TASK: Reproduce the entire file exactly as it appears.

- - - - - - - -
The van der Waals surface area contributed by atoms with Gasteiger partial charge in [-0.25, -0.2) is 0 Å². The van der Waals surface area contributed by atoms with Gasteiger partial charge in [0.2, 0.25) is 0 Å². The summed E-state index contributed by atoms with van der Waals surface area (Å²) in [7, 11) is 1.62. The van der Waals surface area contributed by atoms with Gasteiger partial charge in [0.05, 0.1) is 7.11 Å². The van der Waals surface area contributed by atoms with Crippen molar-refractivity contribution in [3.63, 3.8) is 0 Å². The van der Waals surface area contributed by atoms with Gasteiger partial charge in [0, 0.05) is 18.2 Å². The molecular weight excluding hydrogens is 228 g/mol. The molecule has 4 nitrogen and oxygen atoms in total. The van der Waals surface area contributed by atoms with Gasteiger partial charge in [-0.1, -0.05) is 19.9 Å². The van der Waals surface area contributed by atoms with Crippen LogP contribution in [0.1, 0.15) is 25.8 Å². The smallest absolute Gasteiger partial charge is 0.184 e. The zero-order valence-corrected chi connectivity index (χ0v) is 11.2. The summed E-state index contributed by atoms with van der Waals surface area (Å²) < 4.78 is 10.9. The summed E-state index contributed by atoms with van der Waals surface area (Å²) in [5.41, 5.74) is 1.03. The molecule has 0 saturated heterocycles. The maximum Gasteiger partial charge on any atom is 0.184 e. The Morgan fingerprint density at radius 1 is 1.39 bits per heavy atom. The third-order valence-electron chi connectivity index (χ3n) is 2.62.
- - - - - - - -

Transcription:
The van der Waals surface area contributed by atoms with Gasteiger partial charge in [-0.25, -0.2) is 0 Å². The van der Waals surface area contributed by atoms with Gasteiger partial charge in [0.2, 0.25) is 0 Å². The summed E-state index contributed by atoms with van der Waals surface area (Å²) in [7, 11) is 1.62. The van der Waals surface area contributed by atoms with Gasteiger partial charge in [0.05, 0.1) is 7.11 Å². The van der Waals surface area contributed by atoms with Crippen molar-refractivity contribution in [3.63, 3.8) is 0 Å². The van der Waals surface area contributed by atoms with Gasteiger partial charge in [0, 0.05) is 18.2 Å². The molecular weight excluding hydrogens is 228 g/mol. The molecule has 4 nitrogen and oxygen atoms in total. The van der Waals surface area contributed by atoms with Gasteiger partial charge in [-0.1, -0.05) is 19.9 Å². The van der Waals surface area contributed by atoms with Crippen LogP contribution in [0.1, 0.15) is 25.8 Å². The smallest absolute Gasteiger partial charge is 0.184 e. The zero-order valence-corrected chi connectivity index (χ0v) is 11.2. The summed E-state index contributed by atoms with van der Waals surface area (Å²) < 4.78 is 10.9. The summed E-state index contributed by atoms with van der Waals surface area (Å²) in [5.41, 5.74) is 1.03. The molecule has 0 saturated heterocycles. The maximum Gasteiger partial charge on any atom is 0.184 e. The Morgan fingerprint density at radius 1 is 1.39 bits per heavy atom. The third-order valence-electron chi connectivity index (χ3n) is 2.62.